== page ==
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tions Lexikon. (Stuttgart: Levy & Müller. 1911. Pp. viii, 559. 8 m.)
HANEY, L. H. History of economic thought; a critical account of the origin and development of the economic theories of the leading thinkers in the leading nations. (New York: Macmillan. 1911. Pp. xvii, 567. $2.00.)
To be reviewed.
HANISCH, G. Probleme der Volkswirtschaft. (Berlin: Puttkammer & Mühlbrecht. 1911. Pp. 171. 3.40 m.)
HOBSON, J. A. The science of wealth. (New York: Henry Holt & Co. 1911.
Home university library.
KINKEL, J. Die sozialökonomischen Grundlagen der Staats- und Wirtschaftslehren von Aristoteles. (Leipzig: Duncker & Humblot. 1911. Pp. xvi, 146. 4 m.)
MAYER, H. Nationale Wirtschaftspolitik. (Stuttgart: J. B. Metzler. 1911. Pp. 31. 0.75 m.)
Volkswirtschaftliches Lesebuch zum Unterrichsgebrauch. Third edition. (Berlin: Carl Heymann. 1911. Pp. xii. 108. 1.25 m.)
MILLS, E. E. Scientific endowments versus increased taxation. (Bath: National Unity Press. Pp. viii, 127. 1s.)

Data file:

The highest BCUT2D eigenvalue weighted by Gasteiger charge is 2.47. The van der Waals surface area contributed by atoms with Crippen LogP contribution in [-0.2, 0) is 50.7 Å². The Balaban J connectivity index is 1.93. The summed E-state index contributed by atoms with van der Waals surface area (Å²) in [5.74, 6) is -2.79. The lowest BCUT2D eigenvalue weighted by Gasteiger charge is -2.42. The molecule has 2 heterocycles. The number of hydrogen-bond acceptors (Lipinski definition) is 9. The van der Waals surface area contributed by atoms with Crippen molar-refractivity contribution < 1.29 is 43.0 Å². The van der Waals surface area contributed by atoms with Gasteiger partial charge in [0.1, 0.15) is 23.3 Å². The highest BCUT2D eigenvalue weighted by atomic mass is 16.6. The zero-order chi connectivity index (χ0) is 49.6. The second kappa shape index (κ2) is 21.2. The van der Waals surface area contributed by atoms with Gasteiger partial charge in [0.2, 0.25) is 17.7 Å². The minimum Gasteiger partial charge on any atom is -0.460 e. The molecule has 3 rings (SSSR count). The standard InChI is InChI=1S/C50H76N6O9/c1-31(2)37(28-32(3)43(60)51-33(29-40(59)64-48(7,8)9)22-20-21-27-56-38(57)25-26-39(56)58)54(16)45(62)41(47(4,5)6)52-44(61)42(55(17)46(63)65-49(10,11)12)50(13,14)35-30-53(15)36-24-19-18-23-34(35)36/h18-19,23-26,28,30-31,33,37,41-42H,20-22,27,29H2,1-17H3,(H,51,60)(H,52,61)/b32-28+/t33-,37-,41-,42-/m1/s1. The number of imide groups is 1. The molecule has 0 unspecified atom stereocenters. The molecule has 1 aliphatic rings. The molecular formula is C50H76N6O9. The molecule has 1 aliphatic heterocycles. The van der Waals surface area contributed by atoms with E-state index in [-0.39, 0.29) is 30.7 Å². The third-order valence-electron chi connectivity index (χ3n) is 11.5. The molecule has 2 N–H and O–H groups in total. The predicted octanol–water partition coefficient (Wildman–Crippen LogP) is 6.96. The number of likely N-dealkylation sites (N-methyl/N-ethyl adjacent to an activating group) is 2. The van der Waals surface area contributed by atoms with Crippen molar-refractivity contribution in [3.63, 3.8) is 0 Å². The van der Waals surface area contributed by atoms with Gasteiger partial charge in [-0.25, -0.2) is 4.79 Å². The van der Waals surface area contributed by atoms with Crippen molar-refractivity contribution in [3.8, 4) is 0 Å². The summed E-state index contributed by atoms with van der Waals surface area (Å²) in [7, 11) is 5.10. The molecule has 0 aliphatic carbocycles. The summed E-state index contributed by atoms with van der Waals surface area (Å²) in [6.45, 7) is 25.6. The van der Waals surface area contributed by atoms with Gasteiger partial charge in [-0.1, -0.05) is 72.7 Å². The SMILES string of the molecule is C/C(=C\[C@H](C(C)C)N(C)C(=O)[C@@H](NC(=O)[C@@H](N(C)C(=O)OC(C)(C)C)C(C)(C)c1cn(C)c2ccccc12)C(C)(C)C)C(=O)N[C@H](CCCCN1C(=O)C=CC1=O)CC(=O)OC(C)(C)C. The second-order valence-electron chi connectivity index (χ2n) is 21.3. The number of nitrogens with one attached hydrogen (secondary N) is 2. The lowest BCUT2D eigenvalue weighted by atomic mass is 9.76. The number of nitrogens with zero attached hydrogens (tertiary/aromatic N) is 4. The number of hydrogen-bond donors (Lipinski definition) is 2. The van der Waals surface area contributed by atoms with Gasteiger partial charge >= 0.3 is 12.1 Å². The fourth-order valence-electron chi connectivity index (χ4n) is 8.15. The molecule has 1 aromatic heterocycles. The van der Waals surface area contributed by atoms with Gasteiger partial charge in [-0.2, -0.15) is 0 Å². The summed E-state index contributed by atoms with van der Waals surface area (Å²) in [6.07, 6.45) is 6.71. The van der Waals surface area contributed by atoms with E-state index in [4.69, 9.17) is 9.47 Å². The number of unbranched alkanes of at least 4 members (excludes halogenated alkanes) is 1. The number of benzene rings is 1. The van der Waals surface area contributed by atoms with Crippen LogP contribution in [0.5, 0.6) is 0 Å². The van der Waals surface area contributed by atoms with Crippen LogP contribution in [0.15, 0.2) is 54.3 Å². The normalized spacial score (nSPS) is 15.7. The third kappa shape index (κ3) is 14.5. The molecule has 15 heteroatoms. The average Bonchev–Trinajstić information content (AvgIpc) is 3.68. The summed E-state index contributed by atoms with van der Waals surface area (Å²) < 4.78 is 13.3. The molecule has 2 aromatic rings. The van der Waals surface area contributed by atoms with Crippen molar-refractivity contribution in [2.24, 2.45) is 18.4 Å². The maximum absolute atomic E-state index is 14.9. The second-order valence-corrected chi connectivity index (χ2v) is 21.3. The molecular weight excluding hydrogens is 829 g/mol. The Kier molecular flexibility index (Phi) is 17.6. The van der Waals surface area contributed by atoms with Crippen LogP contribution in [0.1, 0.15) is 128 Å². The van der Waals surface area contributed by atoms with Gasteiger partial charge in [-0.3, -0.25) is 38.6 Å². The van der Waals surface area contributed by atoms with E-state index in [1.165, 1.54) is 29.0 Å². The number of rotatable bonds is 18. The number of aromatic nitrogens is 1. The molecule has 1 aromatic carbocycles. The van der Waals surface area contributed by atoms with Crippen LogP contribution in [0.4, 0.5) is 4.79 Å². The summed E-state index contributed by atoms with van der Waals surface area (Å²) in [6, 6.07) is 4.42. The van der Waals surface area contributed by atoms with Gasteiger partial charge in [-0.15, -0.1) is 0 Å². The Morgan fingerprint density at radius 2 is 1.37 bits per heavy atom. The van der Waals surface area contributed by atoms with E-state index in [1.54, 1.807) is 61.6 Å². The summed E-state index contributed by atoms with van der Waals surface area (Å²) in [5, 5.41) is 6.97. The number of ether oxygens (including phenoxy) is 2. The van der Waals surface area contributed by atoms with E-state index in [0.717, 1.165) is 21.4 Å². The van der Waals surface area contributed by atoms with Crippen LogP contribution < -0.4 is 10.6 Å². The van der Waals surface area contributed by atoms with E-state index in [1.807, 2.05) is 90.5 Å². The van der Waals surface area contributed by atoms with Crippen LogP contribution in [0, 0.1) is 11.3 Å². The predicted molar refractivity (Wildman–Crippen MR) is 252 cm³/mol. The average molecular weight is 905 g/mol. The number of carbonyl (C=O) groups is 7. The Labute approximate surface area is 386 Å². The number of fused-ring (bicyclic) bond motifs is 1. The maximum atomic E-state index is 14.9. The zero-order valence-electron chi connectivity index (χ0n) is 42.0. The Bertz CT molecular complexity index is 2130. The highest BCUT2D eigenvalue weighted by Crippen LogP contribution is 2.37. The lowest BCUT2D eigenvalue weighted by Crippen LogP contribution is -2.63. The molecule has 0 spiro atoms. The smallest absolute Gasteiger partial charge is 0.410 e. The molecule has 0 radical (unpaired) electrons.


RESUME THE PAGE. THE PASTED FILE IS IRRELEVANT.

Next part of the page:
Author suggests "new neighbourly devices for securing the juster distribution of wealth.”
MULLER, J. Abriss einer Geschichte der Theorie von den Produktionsfaktoren. (Jena: G. Fischer. 1911. 1.80 m.)
To be reviewed.
SODA, K. Die logische Natur der Wirtschaftsgesetze. Tübinger staatswissenschaftliche Abhandlungen, No. 17. (Stuttgart: F. Enke. 1911. Pp. xviii, 130. 5 m.)
SOMMERLAD, T. Wirtschaftsgeschichte und Gegenwart. (Leipzig: C. L. Hirschfeld. 1911. Pp. iii, 62. 1.80 m.)
SPANN, O. Die Haupttheorien der Volkswirtschaftslehre auf dogmengeschichtlicher Grundlage. (Leipzig: Quelle & Meyer. 1911. Pp. viii, 132. 1 m.)
STUCKI, A. Nationalökonomie.
Gemeinverständliche Einführung in die Elemente der Volkswirtschaft. (Bern: A. Francke. 1911. Pp. xii, 339. 2.80 m.)
VROOMAN, F. B. The new politics. (New York: Oxford University Press, American Branch. 1911. Pp. 800. $1.50.)